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What’s happening at your place?

Started by Mike Perry 27 Feb 2017 8:58am () Replies (1)

I’ve noticed there hasn’t been much discussion in this corner of the VLN for some time,and it’s prompted me to do some pondering. As we get underway with a new year perhaps we can share some thinking about this potentially powerful approach to teaching and learning.

‘Inquiry learning’ sounds as though it should tick a whole lot of boxes when it comes to the NZC challenge to help students  .…

  • value ‘innovation, inquiry, and curiosity’ (Values)
  • develop ‘Intellectual curiosity’, ‘make decisions, shape actions’, and become ‘problem-solvers’ who ‘actively seek, use, and create knowledge’ (Thinking KC)
  • ‘confidently use ICT to access and provide information’ (Using language, symbols, and texts KC)
  • ‘establish personal goals, make plans, manage projects’ (Managing self KC)
  • ‘come up with new approaches, ideas, and ways of thinking’ (Relating to others KC)
  • become ‘actively involved in communities’ (Participating and contributing KC)

Becoming ‘active seekers, users, and creators of knowledge’, seems to me to be central to what it means to be a ‘lifelong learner’. (Vision)

So … what’s going at your place?
What does ‘inquiry learning’ look like in your practice; in your school?
Is ‘inquiry learning’ necessarily ‘integrated’, or does it have value within a curriculum area/subject? Secondary teachers, what’s your experience here?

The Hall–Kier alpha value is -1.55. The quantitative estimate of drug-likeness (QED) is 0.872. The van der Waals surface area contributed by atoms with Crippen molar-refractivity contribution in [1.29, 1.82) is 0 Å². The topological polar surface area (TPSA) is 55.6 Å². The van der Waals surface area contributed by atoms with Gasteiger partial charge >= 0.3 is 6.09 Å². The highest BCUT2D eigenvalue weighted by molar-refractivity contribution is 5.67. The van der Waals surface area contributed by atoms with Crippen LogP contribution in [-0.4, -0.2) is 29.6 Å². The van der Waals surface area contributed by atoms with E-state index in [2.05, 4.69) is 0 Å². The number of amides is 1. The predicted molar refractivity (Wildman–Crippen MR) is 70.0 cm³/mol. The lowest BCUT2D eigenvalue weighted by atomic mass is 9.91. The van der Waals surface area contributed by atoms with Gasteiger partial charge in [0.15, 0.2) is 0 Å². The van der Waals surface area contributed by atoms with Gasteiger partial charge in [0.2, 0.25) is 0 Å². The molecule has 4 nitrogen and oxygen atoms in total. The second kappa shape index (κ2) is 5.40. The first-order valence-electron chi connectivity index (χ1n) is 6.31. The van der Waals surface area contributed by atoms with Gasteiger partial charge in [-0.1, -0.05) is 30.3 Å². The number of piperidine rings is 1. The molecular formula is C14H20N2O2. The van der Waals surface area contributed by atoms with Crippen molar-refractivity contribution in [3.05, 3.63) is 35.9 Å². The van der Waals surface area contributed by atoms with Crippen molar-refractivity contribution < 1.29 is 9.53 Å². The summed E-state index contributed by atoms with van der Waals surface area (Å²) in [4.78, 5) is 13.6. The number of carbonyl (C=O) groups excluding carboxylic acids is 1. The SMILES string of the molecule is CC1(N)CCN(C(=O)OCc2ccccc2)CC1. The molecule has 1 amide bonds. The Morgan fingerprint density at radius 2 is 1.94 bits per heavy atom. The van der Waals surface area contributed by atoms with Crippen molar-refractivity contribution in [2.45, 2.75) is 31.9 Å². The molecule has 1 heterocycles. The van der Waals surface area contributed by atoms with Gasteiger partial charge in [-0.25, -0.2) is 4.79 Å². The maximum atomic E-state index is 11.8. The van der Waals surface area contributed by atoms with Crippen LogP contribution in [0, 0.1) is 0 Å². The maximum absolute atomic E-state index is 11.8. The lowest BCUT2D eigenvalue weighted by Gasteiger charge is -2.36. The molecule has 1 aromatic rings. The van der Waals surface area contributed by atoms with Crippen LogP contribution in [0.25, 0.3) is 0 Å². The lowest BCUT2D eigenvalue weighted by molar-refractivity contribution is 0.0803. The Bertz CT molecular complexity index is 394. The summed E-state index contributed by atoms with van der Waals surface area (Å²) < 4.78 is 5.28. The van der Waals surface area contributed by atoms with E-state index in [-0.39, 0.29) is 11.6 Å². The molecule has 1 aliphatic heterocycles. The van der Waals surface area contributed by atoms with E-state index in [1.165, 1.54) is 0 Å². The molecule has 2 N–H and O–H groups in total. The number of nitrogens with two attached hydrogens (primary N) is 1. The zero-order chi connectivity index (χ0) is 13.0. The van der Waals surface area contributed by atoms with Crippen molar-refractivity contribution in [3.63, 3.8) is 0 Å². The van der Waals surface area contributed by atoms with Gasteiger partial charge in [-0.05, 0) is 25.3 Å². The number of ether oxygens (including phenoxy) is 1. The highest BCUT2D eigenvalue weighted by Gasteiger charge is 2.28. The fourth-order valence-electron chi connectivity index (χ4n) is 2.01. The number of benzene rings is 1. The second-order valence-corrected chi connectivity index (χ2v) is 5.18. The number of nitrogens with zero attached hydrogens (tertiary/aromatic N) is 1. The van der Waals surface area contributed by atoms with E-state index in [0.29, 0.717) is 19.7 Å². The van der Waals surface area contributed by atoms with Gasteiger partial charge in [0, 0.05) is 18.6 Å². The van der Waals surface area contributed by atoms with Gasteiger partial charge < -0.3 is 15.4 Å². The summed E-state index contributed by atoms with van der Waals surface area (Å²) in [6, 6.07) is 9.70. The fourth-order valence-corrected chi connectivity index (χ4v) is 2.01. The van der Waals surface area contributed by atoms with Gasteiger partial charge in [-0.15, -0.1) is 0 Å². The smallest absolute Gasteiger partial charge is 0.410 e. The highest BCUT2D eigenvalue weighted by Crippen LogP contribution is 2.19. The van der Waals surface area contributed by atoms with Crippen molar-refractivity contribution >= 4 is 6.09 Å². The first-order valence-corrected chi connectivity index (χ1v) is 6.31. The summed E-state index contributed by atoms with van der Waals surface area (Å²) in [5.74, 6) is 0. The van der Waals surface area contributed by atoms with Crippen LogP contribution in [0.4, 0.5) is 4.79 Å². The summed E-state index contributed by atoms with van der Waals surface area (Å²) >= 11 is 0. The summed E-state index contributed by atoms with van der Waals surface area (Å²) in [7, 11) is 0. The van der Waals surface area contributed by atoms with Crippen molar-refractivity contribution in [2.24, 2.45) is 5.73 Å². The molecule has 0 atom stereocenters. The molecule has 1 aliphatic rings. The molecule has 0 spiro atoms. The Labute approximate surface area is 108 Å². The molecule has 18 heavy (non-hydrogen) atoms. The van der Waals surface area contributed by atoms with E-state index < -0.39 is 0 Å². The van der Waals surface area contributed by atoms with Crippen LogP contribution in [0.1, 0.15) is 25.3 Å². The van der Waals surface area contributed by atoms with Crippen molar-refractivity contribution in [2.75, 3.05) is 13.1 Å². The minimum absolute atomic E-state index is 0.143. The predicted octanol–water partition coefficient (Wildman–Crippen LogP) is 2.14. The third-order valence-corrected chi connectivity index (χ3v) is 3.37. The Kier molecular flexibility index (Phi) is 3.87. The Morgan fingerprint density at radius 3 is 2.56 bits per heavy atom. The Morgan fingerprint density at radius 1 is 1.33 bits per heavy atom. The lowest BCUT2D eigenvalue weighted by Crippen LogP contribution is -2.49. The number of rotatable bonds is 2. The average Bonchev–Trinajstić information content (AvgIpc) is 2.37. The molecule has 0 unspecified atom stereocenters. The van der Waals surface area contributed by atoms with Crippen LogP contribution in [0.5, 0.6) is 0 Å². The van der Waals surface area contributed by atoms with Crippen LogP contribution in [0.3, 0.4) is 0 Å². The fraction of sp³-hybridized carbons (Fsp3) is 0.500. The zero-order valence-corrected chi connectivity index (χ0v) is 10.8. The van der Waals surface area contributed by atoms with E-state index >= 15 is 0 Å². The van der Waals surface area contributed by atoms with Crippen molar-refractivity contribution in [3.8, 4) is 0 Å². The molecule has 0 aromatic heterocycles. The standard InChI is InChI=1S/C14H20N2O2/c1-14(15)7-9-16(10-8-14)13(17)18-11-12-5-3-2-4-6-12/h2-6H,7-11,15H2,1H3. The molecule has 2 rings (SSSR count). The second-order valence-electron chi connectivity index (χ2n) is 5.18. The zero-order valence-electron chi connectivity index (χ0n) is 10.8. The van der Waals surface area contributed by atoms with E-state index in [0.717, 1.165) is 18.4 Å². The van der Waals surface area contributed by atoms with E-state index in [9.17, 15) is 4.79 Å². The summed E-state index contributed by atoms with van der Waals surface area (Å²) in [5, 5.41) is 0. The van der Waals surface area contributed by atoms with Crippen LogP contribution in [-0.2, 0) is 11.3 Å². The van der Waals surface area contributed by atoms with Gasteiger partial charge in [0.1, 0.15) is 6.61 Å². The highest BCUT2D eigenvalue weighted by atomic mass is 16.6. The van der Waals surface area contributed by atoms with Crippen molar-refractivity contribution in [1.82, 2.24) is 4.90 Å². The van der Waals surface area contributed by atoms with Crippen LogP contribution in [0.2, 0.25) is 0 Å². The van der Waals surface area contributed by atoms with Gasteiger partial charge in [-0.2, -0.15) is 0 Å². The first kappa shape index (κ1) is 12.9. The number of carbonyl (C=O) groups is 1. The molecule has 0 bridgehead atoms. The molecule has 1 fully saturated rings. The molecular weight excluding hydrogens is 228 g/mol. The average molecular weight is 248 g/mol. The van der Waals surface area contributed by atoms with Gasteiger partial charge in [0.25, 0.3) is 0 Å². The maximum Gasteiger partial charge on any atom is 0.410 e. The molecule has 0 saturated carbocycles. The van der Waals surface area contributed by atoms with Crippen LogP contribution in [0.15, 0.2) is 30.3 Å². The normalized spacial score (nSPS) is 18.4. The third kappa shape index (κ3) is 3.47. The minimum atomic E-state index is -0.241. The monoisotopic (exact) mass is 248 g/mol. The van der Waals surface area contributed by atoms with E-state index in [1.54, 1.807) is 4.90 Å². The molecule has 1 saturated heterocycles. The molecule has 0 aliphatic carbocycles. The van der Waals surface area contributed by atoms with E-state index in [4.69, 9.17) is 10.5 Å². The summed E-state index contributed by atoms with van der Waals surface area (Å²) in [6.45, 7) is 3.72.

Is student ‘inquiry’ necessarily a collaborative learning activity, or, in your experience, can students carry out an inquiry independently?

Research suggests that students need a lot of clear scaffolding when it comes to inquiry learning. The ERO Evaluation Indicators (Domain 4) make it very clear that teachers need to provide students with ‘explicit instruction in learning strategies (such as goal setting, self-monitoring and deliberate practice) that enable them to take control of their learning, develop meta-cognitive skills, self-regulate, and develop self-efficacy and agency’.

So …. how do you go about scaffolding students’ inquiry learning?

And on another matter, are teachers still confusing ‘Inquiry learning’ with ‘teaching as inquiry’? If so, how do we deal with that?

Lots to ponder, what do you think?

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